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Innovation and Top Income Inequality

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  • Philippe Aghion
  • Ufuk Akcigit
  • Antonin Bergeaud
  • Richard Blundell
  • David Hémous

Abstract

In this paper we use cross-state panel data to show a positive and significant correlation between various measures of innovativeness and top income inequality in the United States over the past decades. Two distinct instrumentation strategies suggest that this correlation (partly) reflects a causality from innovativeness to top income inequality, and the effect is significant: for example, when measured by the number of patent per capita, innovativeness accounts on average across US states for around 17% of the total increase in the top 1% income share between 1975 and 2010. Yet, innovation does not appear to increase other measures of inequality which do not focus on top incomes. Next, we show that the positive effects of innovation on the top 1% income share are dampened in states with higher lobbying intensity. Finally, from cross-section regressions performed at the commuting zone (CZ) level, we find that: (i) innovativeness is positively correlated with upward social mobility; (ii) the positive correlation between innovativeness and social mobility, is driven mainly by entrant innovators and less so by incumbent innovators, and it is dampened in states with higher lobbying intensity. Overall, our findings vindicate the Schumpeterian view whereby the rise in top income shares is partly related to innovation-led growth, where innovation itself fosters social mobility at the top through creative destruction.

Suggested Citation

  • Philippe Aghion & Ufuk Akcigit & Antonin Bergeaud & Richard Blundell & David Hémous, 2015. "Innovation and Top Income Inequality," NBER Working Papers 21247, National Bureau of Economic Research, Inc.
  • Handle: RePEc:nbr:nberwo:21247
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    More about this item

    JEL classification:

    • D63 - Microeconomics - - Welfare Economics - - - Equity, Justice, Inequality, and Other Normative Criteria and Measurement
    • J14 - Labor and Demographic Economics - - Demographic Economics - - - Economics of the Elderly; Economics of the Handicapped; Non-Labor Market Discrimination
    • J15 - Labor and Demographic Economics - - Demographic Economics - - - Economics of Minorities, Races, Indigenous Peoples, and Immigrants; Non-labor Discrimination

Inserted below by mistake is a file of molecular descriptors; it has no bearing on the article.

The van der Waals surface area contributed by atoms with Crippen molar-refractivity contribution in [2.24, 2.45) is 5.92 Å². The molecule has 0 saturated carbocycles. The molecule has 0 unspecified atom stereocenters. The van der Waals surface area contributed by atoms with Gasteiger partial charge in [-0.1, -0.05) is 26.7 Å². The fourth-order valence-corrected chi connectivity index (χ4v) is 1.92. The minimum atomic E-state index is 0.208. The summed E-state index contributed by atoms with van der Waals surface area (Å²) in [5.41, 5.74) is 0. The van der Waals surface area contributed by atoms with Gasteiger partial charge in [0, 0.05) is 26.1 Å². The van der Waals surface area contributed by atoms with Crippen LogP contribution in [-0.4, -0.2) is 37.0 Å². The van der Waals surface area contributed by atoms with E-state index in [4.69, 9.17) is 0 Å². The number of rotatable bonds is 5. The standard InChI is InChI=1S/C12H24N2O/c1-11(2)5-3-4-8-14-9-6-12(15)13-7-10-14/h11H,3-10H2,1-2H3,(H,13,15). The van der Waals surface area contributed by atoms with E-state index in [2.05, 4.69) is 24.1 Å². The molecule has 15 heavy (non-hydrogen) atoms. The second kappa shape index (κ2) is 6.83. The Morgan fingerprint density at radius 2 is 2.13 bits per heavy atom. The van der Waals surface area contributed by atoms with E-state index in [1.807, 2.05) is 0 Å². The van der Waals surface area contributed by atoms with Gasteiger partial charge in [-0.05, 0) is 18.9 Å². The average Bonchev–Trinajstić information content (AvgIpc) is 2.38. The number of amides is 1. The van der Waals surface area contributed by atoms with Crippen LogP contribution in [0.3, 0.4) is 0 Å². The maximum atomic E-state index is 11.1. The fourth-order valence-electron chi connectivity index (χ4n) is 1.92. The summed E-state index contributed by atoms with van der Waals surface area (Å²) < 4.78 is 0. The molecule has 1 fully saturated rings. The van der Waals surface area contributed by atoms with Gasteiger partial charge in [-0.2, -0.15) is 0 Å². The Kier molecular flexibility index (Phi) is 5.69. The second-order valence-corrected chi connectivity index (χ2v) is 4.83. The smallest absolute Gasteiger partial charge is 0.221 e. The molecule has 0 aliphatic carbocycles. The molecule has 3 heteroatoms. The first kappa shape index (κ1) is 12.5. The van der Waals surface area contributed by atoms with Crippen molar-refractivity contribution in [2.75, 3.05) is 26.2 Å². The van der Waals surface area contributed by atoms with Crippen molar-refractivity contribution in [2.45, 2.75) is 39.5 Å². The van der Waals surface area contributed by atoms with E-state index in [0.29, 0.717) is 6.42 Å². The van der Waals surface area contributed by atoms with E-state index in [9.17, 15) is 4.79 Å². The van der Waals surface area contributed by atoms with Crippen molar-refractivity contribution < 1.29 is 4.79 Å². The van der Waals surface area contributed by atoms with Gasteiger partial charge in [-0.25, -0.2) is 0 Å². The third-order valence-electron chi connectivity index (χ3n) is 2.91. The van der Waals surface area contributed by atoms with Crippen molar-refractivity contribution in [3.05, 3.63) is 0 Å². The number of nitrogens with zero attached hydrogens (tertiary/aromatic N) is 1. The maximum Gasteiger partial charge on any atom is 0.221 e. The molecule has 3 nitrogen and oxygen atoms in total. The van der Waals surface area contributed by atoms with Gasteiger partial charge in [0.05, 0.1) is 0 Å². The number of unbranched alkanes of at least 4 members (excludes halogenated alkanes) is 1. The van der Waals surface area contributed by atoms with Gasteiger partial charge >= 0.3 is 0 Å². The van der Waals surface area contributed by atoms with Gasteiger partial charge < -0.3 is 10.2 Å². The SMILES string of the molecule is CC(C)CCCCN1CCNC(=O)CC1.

• O30 - Economic Development, Innovation, Technological Change, and Growth - - Innovation; Research and Development; Technological Change; Intellectual Property Rights - - - General
    • O31 - Economic Development, Innovation, Technological Change, and Growth - - Innovation; Research and Development; Technological Change; Intellectual Property Rights - - - Innovation and Invention: Processes and Incentives
    • O33 - Economic Development, Innovation, Technological Change, and Growth - - Innovation; Research and Development; Technological Change; Intellectual Property Rights - - - Technological Change: Choices and Consequences; Diffusion Processes
    • O34 - Economic Development, Innovation, Technological Change, and Growth - - Innovation; Research and Development; Technological Change; Intellectual Property Rights - - - Intellectual Property and Intellectual Capital
    • O40 - Economic Development, Innovation, Technological Change, and Growth - - Economic Growth and Aggregate Productivity - - - General
    • O43 - Economic Development, Innovation, Technological Change, and Growth - - Economic Growth and Aggregate Productivity - - - Institutions and Growth
    • O47 - Economic Development, Innovation, Technological Change, and Growth - - Economic Growth and Aggregate Productivity - - - Empirical Studies of Economic Growth; Aggregate Productivity; Cross-Country Output Convergence

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